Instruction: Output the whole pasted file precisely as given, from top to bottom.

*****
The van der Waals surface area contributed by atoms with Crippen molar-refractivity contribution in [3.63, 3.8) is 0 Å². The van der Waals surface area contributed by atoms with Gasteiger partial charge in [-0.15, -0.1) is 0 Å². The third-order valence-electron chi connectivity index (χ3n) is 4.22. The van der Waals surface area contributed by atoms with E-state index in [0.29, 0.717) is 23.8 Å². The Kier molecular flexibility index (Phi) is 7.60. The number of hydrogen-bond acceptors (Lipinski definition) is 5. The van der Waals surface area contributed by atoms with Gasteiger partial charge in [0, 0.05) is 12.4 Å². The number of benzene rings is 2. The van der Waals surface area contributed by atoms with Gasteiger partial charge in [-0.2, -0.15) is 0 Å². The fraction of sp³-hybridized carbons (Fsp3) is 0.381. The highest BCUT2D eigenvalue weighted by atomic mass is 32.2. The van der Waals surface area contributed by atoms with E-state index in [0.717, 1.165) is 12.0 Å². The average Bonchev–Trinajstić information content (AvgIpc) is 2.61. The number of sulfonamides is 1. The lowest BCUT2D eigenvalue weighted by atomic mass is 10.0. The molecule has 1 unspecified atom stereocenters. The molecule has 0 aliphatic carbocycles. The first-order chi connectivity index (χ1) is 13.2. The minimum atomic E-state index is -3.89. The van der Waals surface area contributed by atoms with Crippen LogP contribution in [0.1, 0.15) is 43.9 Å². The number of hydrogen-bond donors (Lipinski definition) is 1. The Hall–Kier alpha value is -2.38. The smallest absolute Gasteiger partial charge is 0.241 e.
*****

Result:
The van der Waals surface area contributed by atoms with Crippen molar-refractivity contribution in [3.63, 3.8) is 0 Å². The van der Waals surface area contributed by atoms with Gasteiger partial charge in [-0.15, -0.1) is 0 Å². The third-order valence-electron chi connectivity index (χ3n) is 4.22. The van der Waals surface area contributed by atoms with E-state index in [0.29, 0.717) is 23.8 Å². The Kier molecular flexibility index (Phi) is 7.60. The number of hydrogen-bond acceptors (Lipinski definition) is 5. The van der Waals surface area contributed by atoms with Gasteiger partial charge in [0, 0.05) is 12.4 Å². The number of benzene rings is 2. The van der Waals surface area contributed by atoms with Gasteiger partial charge in [-0.2, -0.15) is 0 Å². The fraction of sp³-hybridized carbons (Fsp3) is 0.381. The highest BCUT2D eigenvalue weighted by atomic mass is 32.2. The van der Waals surface area contributed by atoms with E-state index in [0.717, 1.165) is 12.0 Å². The average Bonchev–Trinajstić information content (AvgIpc) is 2.61. The number of sulfonamides is 1. The lowest BCUT2D eigenvalue weighted by atomic mass is 10.0. The molecule has 1 unspecified atom stereocenters. The molecule has 0 aliphatic carbocycles. The first-order chi connectivity index (χ1) is 13.2. The minimum atomic E-state index is -3.89. The van der Waals surface area contributed by atoms with Crippen LogP contribution in [0.1, 0.15) is 43.9 Å². The number of hydrogen-bond donors (Lipinski definition) is 1. The Hall–Kier alpha value is -2.38. The smallest absolute Gasteiger partial charge is 0.241 e.